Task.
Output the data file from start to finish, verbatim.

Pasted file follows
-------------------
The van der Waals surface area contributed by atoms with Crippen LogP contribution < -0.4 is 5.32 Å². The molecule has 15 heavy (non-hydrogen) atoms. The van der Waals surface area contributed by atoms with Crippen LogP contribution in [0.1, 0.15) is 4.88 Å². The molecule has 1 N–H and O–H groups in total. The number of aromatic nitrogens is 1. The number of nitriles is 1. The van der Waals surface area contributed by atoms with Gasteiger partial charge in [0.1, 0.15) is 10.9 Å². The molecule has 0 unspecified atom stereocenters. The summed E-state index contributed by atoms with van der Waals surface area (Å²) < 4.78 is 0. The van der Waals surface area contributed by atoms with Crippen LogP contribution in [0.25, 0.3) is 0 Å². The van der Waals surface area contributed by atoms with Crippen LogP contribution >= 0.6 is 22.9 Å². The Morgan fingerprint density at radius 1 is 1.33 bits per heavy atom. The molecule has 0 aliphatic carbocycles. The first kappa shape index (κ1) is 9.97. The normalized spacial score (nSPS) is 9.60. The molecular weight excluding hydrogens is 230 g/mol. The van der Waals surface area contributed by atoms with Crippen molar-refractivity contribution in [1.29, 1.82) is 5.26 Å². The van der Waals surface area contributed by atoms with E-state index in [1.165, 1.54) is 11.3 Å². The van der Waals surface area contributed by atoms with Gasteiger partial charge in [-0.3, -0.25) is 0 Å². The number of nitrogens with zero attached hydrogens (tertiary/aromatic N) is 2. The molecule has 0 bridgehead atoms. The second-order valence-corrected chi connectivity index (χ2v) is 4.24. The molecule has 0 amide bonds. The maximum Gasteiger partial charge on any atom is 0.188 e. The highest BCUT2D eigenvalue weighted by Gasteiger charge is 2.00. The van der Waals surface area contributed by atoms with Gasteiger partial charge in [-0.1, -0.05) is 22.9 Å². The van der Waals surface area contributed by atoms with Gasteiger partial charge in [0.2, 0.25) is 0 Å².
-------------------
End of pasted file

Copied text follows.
The van der Waals surface area contributed by atoms with Crippen LogP contribution < -0.4 is 5.32 Å². The molecule has 15 heavy (non-hydrogen) atoms. The van der Waals surface area contributed by atoms with Crippen LogP contribution in [0.1, 0.15) is 4.88 Å². The molecule has 1 N–H and O–H groups in total. The number of aromatic nitrogens is 1. The number of nitriles is 1. The van der Waals surface area contributed by atoms with Gasteiger partial charge in [0.1, 0.15) is 10.9 Å². The molecule has 0 unspecified atom stereocenters. The summed E-state index contributed by atoms with van der Waals surface area (Å²) < 4.78 is 0. The van der Waals surface area contributed by atoms with Crippen LogP contribution in [0.25, 0.3) is 0 Å². The van der Waals surface area contributed by atoms with Crippen LogP contribution >= 0.6 is 22.9 Å². The Morgan fingerprint density at radius 1 is 1.33 bits per heavy atom. The molecule has 0 aliphatic carbocycles. The first kappa shape index (κ1) is 9.97. The normalized spacial score (nSPS) is 9.60. The molecular weight excluding hydrogens is 230 g/mol. The van der Waals surface area contributed by atoms with Crippen molar-refractivity contribution in [1.29, 1.82) is 5.26 Å². The van der Waals surface area contributed by atoms with E-state index in [1.165, 1.54) is 11.3 Å². The van der Waals surface area contributed by atoms with Gasteiger partial charge in [-0.3, -0.25) is 0 Å². The number of nitrogens with zero attached hydrogens (tertiary/aromatic N) is 2. The molecule has 0 bridgehead atoms. The second-order valence-corrected chi connectivity index (χ2v) is 4.24. The molecule has 0 amide bonds. The maximum Gasteiger partial charge on any atom is 0.188 e. The highest BCUT2D eigenvalue weighted by Gasteiger charge is 2.00. The van der Waals surface area contributed by atoms with Gasteiger partial charge in [-0.1, -0.05) is 22.9 Å². The van der Waals surface area contributed by atoms with Gasteiger partial charge in [0.2, 0.25) is 0 Å².